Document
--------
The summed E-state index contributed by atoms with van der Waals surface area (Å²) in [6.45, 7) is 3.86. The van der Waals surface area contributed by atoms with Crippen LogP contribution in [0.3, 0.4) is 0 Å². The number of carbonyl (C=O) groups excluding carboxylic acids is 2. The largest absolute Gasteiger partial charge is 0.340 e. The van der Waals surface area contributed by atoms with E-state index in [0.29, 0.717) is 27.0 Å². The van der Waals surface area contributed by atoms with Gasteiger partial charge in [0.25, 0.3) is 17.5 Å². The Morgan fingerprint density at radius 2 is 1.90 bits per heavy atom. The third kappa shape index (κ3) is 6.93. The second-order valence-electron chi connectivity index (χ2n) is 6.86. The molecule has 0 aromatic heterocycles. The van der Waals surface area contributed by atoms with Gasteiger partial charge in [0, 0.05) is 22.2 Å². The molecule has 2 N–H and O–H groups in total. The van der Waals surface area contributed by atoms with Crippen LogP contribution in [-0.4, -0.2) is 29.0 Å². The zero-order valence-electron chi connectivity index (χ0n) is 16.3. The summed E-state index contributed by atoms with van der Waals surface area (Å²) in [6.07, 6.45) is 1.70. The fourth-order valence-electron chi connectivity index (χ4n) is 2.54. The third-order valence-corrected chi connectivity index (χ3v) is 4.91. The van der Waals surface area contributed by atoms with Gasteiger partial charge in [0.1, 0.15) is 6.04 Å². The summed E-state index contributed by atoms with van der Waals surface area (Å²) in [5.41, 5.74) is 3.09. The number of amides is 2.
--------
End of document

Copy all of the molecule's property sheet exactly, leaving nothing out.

The summed E-state index contributed by atoms with van der Waals surface area (Å²) in [6.45, 7) is 3.86. The van der Waals surface area contributed by atoms with Crippen LogP contribution in [0.3, 0.4) is 0 Å². The number of carbonyl (C=O) groups excluding carboxylic acids is 2. The largest absolute Gasteiger partial charge is 0.340 e. The van der Waals surface area contributed by atoms with E-state index in [0.29, 0.717) is 27.0 Å². The van der Waals surface area contributed by atoms with Gasteiger partial charge in [0.25, 0.3) is 17.5 Å². The Morgan fingerprint density at radius 2 is 1.90 bits per heavy atom. The third kappa shape index (κ3) is 6.93. The second-order valence-electron chi connectivity index (χ2n) is 6.86. The molecule has 0 aromatic heterocycles. The van der Waals surface area contributed by atoms with Gasteiger partial charge in [0, 0.05) is 22.2 Å². The molecule has 2 N–H and O–H groups in total. The van der Waals surface area contributed by atoms with Crippen LogP contribution in [-0.4, -0.2) is 29.0 Å². The zero-order valence-electron chi connectivity index (χ0n) is 16.3. The summed E-state index contributed by atoms with van der Waals surface area (Å²) in [6.07, 6.45) is 1.70. The fourth-order valence-electron chi connectivity index (χ4n) is 2.54. The third-order valence-corrected chi connectivity index (χ3v) is 4.91. The van der Waals surface area contributed by atoms with Gasteiger partial charge in [0.1, 0.15) is 6.04 Å². The summed E-state index contributed by atoms with van der Waals surface area (Å²) in [5.41, 5.74) is 3.09. The number of amides is 2.